Wednesday - October 12, 2011
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Director of UH Marine
Mammal Research Program

Where and with whom did you see the movie?

I saw it at Koolau Theaters with my son Nathan.

Overall, what did you think?

I really enjoyed it. It gave a good impression of people who care for dolphins. Many put their hearts and lives into it. The movie depicts a dolphin rescue facility in Florida based in an old abandoned and rebuilt sewage treatment plant. We have one of those in Hawaii in Hilo, run by the University of Hawaii at Hilo. We were the stranding group for many years as the Hawaiian Islands Stranding Response Group with Dr. Bob Braun and Marlee Breese, but just couldn’t do all that work and all of our research, too, so we gave up the treatment of stranders task and it was picked up by Jason Turner and his group.

On a scale of one to four stars, what would you rate this film?


Did any of the actors/actresses really stand out?

I really enjoyed the character of the little girl who played the daughter of the veterinarian and head of the stranding team that rescued the dolphin. She was delightful and believable.

Did you identify with any of the characters?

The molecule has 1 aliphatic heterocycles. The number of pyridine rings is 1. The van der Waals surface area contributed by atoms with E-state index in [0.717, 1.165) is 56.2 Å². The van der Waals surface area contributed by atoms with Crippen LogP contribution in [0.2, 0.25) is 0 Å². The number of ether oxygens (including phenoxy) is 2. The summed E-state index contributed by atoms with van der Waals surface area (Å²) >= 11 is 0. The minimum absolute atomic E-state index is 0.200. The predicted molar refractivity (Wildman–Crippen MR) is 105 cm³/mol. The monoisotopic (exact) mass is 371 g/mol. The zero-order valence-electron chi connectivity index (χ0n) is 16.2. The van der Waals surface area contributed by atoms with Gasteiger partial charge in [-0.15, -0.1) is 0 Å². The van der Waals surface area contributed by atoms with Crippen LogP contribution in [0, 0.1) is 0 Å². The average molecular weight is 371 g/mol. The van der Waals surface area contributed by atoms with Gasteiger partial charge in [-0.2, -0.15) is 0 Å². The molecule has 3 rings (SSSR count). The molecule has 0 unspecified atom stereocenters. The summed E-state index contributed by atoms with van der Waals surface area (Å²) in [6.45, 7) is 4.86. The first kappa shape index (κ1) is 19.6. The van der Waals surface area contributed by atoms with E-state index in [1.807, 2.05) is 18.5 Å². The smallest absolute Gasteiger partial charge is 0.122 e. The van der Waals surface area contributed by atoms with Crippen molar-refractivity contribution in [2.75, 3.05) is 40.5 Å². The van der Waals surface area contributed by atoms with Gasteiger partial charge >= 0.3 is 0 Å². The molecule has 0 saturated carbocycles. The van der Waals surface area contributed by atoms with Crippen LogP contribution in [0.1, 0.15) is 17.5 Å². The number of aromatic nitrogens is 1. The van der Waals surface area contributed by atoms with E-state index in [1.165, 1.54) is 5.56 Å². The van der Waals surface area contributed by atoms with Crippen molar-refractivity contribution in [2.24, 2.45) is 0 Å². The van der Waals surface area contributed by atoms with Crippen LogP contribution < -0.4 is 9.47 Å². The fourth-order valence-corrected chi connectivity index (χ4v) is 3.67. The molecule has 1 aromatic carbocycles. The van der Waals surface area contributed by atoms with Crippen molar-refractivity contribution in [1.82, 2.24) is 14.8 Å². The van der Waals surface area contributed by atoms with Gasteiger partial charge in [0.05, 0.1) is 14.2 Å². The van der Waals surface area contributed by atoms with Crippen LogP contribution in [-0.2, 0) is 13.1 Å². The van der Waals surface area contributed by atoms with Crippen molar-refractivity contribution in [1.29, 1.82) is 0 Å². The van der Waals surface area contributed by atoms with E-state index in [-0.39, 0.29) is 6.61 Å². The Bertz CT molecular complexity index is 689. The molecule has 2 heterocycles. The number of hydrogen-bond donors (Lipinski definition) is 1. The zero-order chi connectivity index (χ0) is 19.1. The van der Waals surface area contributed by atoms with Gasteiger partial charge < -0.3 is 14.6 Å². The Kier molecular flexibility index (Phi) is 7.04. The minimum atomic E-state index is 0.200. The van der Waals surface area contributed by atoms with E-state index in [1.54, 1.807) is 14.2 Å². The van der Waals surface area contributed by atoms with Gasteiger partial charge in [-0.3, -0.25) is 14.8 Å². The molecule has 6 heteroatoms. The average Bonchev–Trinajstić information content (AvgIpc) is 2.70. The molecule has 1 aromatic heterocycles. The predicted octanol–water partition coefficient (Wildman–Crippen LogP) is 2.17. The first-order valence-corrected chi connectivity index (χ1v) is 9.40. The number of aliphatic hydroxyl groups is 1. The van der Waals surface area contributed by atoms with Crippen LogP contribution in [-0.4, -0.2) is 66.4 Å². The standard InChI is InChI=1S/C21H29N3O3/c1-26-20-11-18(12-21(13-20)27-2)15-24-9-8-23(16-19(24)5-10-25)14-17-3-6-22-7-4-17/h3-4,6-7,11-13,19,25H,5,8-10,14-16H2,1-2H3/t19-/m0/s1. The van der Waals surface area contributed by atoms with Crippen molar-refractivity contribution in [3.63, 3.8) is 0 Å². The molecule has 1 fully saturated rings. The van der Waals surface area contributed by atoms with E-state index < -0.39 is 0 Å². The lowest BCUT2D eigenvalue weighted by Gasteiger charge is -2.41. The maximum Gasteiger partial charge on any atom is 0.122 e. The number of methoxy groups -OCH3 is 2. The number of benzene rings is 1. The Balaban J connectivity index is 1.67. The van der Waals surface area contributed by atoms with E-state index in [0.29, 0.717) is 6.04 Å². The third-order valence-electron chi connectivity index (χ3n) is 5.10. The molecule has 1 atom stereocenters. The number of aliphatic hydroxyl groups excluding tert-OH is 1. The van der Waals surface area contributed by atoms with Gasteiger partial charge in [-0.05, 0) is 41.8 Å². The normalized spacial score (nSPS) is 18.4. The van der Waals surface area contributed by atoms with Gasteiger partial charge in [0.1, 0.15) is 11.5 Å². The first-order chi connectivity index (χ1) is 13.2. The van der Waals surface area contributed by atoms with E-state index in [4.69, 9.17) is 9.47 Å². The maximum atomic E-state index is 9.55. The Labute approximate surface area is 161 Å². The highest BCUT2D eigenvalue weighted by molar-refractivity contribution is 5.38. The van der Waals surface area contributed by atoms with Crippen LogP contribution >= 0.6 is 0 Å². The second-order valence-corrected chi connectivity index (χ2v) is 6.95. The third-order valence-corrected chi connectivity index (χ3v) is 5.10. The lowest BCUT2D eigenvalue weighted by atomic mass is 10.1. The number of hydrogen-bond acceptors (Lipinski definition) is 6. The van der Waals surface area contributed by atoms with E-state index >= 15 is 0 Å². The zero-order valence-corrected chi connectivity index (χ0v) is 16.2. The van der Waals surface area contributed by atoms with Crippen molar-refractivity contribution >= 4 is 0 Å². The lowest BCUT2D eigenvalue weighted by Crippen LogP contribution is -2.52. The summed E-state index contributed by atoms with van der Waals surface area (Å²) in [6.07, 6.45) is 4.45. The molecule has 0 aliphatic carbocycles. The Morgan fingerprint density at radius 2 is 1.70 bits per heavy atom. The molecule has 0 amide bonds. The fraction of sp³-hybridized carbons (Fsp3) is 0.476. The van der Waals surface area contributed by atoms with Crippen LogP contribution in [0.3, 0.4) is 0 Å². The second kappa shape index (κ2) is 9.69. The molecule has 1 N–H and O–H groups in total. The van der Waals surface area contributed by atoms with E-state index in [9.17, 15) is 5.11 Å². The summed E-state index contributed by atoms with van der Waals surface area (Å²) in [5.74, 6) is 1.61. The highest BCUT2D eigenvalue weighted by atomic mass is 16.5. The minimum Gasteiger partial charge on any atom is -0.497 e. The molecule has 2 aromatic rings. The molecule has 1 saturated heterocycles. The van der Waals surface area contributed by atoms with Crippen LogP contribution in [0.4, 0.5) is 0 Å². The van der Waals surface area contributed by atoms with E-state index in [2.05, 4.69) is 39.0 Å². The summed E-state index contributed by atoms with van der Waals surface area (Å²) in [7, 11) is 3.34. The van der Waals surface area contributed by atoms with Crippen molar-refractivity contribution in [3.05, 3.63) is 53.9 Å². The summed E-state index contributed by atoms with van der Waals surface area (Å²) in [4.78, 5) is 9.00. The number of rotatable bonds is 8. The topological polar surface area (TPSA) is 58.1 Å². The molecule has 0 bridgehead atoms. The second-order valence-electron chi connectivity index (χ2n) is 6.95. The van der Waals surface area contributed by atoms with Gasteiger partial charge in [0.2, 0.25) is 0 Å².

Well, that is an easy one. Taking care of dolphins and whales is an expensive business, and requires very committed and wonderful people. The expensive part of all that requires constant grantwriting and fund-gathering to keep fish in the animals’ mouths and dollars in the people’s pockets. It is very hard right now to secure adequate funding. In the movie, the facility is about to shut down due to lack of funding .Given the clamp-down on congressional funding and the difficulty with the economy, we face similar issues.

To whom would you recommend this movie?

Everyone. I particularly like the fact that the people who hold and care for dolphins are seen in a positive light.

What’s your favorite movie snack?

Popcorn, Milk Duds and a Dr. Pepper.

On a different note, what’s new with you?

We do research on hearing and biosonar with whales and dolphins at the UH Hawaii Institute of Marine Biology on Coconut Island in Kaneohe Bay. We are very concerned about the effects of loud sound on dolphins and whales, and are busy trying to find ways to protect the animals from loud sounds. Last week, along with our visiting colleague from Russia, Alexander Supin, we discovered that if you play a neutral, quiet warning sound before you play a loud sound, our false killer whale will lower her hearing. It’s amazing. It’s like she plugs her ears but of course she has no fingers and no ear holes. We are also very interested in any animal that strands on the beach in Hawaii. Last summer we got the chance to measure the hearing of the Blainsville’s beaked whale that stranded on Maui and was taken to Hilo for rehabilitation. We are very busy trying to drum up funding to continue these kinds of basic research and continue our program.

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